Things to Consider Before Lending Money to Family and Friends
Should you loan money to friend or family member? It’s a complicated subject. While it’s natural to want to help the people in your life, loaning money has the potential to destroy relationships. Refusing to lend money can be hard on a relationship, too. There are no easy answers.
Think carefully before loaning money to family and friends:
1. Only loan what you can afford to lose. The grim reality is that you might never see your money again. You can minimize the pain of default by only loaning what you can afford to lose.
· Even the most responsible of your friends and family can default under unfortunate circumstances. Be prepared for the worst.
2. Offer help instead of money. In most cases, providing money only addresses the symptom of a greater problem. Whatever lead to the financial hardship will still be present. Most personal loans aren’t repaid and hard feelings are the result. Instead, offer to help make a budget, find employment, or give advice. Keep your checkbook in your pocket.
3. Put everything in writing. Spell out the terms of the loan, including the amount and the repayment details. Putting both your names on the dotted line will help to motivate your borrower to make timely payments.
· For large amounts, consider using a lawyer to draft the final agreement.
4. Consider how the rest of your family and friends might react. Have you turned down others for loans in the past? What will those people think if you’re willing to loan money to someone else? Will your loan be viewed as enabling bad behavior, such as poor spending habits or refusal to get a job?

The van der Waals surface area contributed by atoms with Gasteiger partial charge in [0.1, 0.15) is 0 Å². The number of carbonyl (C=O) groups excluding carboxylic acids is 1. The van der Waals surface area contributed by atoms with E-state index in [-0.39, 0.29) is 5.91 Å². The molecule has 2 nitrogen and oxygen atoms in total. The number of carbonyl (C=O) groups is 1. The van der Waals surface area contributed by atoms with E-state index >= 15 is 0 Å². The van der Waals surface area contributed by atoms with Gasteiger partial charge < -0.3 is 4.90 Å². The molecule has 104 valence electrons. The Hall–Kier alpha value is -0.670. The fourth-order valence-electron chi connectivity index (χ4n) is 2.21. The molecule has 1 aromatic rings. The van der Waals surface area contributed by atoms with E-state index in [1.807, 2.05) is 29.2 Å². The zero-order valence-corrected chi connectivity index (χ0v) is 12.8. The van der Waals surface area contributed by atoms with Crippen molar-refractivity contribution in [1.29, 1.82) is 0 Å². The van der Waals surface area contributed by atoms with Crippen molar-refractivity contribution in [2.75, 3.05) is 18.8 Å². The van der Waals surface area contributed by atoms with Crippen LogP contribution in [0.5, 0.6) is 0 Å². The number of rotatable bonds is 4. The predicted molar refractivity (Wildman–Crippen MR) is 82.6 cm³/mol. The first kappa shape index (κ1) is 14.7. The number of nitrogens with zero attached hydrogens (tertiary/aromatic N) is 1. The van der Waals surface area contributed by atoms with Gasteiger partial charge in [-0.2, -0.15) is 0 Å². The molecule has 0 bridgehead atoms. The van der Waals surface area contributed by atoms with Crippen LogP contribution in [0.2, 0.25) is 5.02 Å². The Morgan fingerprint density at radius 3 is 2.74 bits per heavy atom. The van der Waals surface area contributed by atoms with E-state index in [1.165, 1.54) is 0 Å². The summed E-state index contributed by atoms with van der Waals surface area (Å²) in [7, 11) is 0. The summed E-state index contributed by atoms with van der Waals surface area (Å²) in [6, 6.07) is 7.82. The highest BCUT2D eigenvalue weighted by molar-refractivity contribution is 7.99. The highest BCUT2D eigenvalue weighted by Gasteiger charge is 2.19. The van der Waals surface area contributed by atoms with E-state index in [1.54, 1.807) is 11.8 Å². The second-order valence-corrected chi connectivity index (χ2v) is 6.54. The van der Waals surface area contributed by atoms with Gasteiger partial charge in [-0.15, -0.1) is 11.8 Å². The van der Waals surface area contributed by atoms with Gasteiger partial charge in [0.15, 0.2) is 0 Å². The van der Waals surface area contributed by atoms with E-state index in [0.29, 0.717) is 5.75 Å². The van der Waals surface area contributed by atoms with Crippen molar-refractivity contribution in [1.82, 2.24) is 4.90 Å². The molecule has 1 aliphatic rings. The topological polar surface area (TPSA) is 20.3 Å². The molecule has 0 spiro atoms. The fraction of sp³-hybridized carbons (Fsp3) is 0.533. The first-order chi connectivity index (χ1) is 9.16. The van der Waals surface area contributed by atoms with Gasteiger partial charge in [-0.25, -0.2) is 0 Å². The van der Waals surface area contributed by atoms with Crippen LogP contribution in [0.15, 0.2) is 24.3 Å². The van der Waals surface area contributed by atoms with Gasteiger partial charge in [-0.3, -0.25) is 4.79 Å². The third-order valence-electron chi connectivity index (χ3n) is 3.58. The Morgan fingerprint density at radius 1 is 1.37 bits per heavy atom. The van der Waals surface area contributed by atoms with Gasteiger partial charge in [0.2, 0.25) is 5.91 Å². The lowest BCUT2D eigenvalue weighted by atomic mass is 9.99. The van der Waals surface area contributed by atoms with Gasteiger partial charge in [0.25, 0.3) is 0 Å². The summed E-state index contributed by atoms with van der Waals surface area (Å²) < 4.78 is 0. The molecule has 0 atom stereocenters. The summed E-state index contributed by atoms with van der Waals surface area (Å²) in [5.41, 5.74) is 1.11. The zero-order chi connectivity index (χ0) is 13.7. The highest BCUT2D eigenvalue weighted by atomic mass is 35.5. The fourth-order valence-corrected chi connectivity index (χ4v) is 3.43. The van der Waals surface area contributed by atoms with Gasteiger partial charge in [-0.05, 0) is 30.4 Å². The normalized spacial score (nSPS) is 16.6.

5. Stick to cash. Avoid cosigning a loan or a credit card. The poor payment behavior of the borrower could have a negative impact on your credit and ability to borrow in the future.
· Also avoid converting other investments to cash. Keep your loan limited to cash that you already have on hand.
6. What will you do if they default? Will you ask for collateral? Are you willing to take the borrower to court? Will you end the relationship? Have a plan for how you’ll handle non-payment.
7. Charge interest. Charging interest will help to keep your borrower honest. The situation feels more formal and serious if interest is charged. You’ll also feel better about your money working for you. Charging interest can also avoid being charged with a gift tax. Talk to your tax professional. Fortunately for you, I am a tax professional.
8. Talk to your partner. Before lending money to anyone, ask for the blessing of your partner. People have differing opinions about loaning money to family members and friends.
· The last thing you want to do is create friction at home. You could be straining your finances and your relationship.
9. Be able to say “no.” You have a good idea whether or not the borrower is ever going to pay you back. There are times when saying “no” is the only reasonable course of action. Avoid being afraid to refuse requests for money. Follow your gut.
The decision to lend money to a friend or family member is a personal one. Financial experts have a wide range of opinions on the subject. Avoid lending money you can’t afford to lose. Remember that you can always offer to help in other ways.
Consider the ramifications of loaning money to someone you know well. The potential to ruin a relationship exists. For the best outcomes, always tread carefully and make the wisest decision you can.
Is there any reason why you wouldn't consider having a conversation with me?